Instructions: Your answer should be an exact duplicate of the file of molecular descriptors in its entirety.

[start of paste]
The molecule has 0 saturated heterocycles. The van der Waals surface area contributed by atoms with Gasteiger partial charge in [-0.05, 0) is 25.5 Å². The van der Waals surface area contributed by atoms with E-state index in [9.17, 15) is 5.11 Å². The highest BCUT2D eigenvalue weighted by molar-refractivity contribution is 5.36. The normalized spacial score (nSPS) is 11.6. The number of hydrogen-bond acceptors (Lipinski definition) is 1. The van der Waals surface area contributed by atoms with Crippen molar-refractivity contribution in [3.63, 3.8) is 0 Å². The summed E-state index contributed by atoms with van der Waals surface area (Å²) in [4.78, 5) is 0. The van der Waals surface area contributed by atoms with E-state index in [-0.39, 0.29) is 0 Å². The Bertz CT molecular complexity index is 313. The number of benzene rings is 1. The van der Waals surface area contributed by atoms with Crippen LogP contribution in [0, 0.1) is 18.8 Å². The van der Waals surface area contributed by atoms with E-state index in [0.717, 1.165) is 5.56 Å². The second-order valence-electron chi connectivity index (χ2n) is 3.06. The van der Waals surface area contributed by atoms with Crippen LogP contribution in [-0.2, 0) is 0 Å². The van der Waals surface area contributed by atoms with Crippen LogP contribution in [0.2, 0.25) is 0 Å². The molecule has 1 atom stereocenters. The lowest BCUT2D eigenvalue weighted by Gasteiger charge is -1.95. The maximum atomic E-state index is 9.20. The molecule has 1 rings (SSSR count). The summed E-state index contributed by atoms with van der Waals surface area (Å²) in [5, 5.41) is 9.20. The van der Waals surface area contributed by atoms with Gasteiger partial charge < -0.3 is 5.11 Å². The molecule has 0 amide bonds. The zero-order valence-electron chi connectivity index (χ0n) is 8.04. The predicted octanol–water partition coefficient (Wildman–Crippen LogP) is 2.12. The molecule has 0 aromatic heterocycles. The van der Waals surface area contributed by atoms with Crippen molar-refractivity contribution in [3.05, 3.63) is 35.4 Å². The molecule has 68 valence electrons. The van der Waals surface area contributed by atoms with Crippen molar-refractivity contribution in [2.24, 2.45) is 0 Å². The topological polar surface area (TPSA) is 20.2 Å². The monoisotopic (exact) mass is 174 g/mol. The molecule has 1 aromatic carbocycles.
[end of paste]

The molecule has 0 saturated heterocycles. The van der Waals surface area contributed by atoms with Gasteiger partial charge in [-0.05, 0) is 25.5 Å². The van der Waals surface area contributed by atoms with E-state index in [9.17, 15) is 5.11 Å². The highest BCUT2D eigenvalue weighted by molar-refractivity contribution is 5.36. The normalized spacial score (nSPS) is 11.6. The number of hydrogen-bond acceptors (Lipinski definition) is 1. The van der Waals surface area contributed by atoms with Crippen molar-refractivity contribution in [3.63, 3.8) is 0 Å². The summed E-state index contributed by atoms with van der Waals surface area (Å²) in [4.78, 5) is 0. The van der Waals surface area contributed by atoms with E-state index in [-0.39, 0.29) is 0 Å². The Bertz CT molecular complexity index is 313. The number of benzene rings is 1. The van der Waals surface area contributed by atoms with Crippen LogP contribution in [0, 0.1) is 18.8 Å². The van der Waals surface area contributed by atoms with E-state index in [0.717, 1.165) is 5.56 Å². The second-order valence-electron chi connectivity index (χ2n) is 3.06. The van der Waals surface area contributed by atoms with Crippen LogP contribution in [-0.2, 0) is 0 Å². The van der Waals surface area contributed by atoms with Crippen LogP contribution in [0.2, 0.25) is 0 Å². The molecule has 1 atom stereocenters. The lowest BCUT2D eigenvalue weighted by Gasteiger charge is -1.95. The maximum atomic E-state index is 9.20. The molecule has 1 rings (SSSR count). The summed E-state index contributed by atoms with van der Waals surface area (Å²) in [5, 5.41) is 9.20. The van der Waals surface area contributed by atoms with Gasteiger partial charge < -0.3 is 5.11 Å². The molecule has 0 amide bonds. The zero-order valence-electron chi connectivity index (χ0n) is 8.04. The predicted octanol–water partition coefficient (Wildman–Crippen LogP) is 2.12. The molecule has 0 aromatic heterocycles. The van der Waals surface area contributed by atoms with Crippen molar-refractivity contribution in [3.05, 3.63) is 35.4 Å². The molecule has 68 valence electrons. The van der Waals surface area contributed by atoms with Crippen molar-refractivity contribution in [2.24, 2.45) is 0 Å². The topological polar surface area (TPSA) is 20.2 Å². The monoisotopic (exact) mass is 174 g/mol. The molecule has 1 aromatic carbocycles.